Optogenetics has been able to activate single neurons in living animals in milliseconds and reverse the intervention just as rapidly. Since the pulses of light exert highly precise control over the neurons, it opens the possibility of very selective studies of firing patterns in brain regions of interest. Researchers want to activate or inhibit classes of neurons and study the effect on connected cells or regions. "We want to perturb and monitor individual cell types in highly specific ways," Brian Chow said.

Boyden said there is considerable interest in brain regions that are important for learning or addiction — learning gone wrong — with particular attention to small groups of neurons deep in the brain that manufacture dopamine, a chemical transmitter involved in regulating communication between neurons.

Brain neurons in this mouse can be stimulated by light. | Ed Boyden/McGovern Institute for Brain Research at MIT

He mentioned mouse studies by Chris Fiorillo, now at the Korea Advanced Institute of Science and Technology (KAIST), who inserted genetic sequences that code for a light-sensitive protein called channelrhodopsin-2 into dopamine-producing neurons of mice. He then inserted fiber optic wires into the mice's brains so those neurons could be stimulated with light.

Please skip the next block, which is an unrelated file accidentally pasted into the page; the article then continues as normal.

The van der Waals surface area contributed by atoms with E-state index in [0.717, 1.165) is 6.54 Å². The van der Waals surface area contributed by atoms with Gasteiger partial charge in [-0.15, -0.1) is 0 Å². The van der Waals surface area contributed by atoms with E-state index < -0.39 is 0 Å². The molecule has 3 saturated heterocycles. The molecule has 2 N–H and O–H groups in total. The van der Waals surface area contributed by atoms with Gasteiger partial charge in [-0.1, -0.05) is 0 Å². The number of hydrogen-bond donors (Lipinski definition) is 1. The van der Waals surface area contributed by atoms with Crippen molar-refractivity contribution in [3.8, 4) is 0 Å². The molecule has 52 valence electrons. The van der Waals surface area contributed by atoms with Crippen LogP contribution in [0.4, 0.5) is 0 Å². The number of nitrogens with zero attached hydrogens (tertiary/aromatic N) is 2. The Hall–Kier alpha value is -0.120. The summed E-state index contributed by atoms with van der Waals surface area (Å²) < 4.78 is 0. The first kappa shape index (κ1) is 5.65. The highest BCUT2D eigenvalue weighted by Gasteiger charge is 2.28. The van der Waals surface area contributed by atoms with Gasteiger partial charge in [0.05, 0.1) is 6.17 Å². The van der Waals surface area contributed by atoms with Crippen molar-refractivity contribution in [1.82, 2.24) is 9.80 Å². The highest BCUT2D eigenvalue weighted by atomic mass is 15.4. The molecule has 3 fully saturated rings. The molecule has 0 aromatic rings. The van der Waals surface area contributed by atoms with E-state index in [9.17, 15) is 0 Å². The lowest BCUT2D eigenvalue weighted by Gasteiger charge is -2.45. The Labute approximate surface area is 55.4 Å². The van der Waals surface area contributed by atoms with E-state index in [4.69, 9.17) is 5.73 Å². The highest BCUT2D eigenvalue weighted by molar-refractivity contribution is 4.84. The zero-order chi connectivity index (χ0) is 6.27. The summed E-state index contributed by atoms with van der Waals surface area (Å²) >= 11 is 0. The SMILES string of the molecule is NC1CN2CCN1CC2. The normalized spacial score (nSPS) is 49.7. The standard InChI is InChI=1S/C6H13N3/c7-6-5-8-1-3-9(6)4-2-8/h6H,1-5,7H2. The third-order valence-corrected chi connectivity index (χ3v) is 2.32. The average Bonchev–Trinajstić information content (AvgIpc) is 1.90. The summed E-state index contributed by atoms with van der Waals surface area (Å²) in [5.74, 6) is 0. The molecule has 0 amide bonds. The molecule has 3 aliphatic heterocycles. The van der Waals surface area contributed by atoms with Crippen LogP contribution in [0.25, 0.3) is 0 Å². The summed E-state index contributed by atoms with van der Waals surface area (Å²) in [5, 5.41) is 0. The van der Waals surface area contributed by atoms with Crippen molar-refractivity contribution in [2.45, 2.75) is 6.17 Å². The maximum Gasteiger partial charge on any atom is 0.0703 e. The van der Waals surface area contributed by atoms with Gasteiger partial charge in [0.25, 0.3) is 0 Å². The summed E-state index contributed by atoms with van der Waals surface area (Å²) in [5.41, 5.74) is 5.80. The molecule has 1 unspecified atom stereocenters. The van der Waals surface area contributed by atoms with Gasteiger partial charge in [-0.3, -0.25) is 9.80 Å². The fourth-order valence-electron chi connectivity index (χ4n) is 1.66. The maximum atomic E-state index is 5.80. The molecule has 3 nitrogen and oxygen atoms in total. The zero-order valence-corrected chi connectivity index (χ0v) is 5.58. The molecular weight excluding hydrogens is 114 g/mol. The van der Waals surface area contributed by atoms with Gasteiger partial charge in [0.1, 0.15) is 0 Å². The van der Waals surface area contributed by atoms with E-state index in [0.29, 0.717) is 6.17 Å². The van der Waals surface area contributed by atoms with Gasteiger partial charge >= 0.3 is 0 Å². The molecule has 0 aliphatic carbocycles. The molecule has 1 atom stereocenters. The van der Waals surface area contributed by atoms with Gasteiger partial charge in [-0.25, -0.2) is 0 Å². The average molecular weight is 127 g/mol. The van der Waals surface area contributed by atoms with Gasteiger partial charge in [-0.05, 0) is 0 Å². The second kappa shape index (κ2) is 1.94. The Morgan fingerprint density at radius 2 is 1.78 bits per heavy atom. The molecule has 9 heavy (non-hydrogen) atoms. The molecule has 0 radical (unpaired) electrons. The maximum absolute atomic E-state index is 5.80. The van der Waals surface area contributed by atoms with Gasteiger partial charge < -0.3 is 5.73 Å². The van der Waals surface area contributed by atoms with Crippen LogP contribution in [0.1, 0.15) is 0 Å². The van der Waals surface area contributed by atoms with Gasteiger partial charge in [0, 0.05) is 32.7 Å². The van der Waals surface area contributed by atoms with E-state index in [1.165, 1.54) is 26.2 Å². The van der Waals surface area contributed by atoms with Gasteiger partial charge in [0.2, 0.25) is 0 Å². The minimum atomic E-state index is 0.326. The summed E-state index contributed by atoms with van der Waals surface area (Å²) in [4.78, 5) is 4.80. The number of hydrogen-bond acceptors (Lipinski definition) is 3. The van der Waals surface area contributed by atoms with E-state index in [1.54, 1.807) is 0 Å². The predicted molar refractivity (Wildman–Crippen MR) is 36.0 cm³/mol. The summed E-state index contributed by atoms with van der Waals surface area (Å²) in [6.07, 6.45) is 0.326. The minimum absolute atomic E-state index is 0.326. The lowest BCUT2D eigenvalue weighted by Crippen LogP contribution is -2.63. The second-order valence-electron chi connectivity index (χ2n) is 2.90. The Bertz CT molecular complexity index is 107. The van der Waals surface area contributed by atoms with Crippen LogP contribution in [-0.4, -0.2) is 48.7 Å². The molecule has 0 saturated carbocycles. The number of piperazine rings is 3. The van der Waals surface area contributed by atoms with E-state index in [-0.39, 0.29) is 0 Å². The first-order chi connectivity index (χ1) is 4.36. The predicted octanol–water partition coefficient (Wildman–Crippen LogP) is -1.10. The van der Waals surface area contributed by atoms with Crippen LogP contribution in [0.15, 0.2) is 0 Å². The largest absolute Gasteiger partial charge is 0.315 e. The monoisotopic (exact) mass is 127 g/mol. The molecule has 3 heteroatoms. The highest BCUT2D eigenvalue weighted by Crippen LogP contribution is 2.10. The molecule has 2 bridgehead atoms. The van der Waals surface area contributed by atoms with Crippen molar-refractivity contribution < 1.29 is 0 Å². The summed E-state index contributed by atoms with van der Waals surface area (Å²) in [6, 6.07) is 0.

In a box, a mouse was offered the opportunity to poke its nose into a hole where it would receive a pulse of light or a hole where no stimulation was offered. When brief pulses of light stimulated the mouse's altered neurons, Boyden said, it quickly returned for another pulse and another after that. In the experiment, Fiorillo was able to connect events involving individual dopamine neuron stimulations with how the animals learned to seek rewards. Pinpointing the exact neurons in the brain that drive the reward process also reveals potential new targets for treating addiction, Boyden said.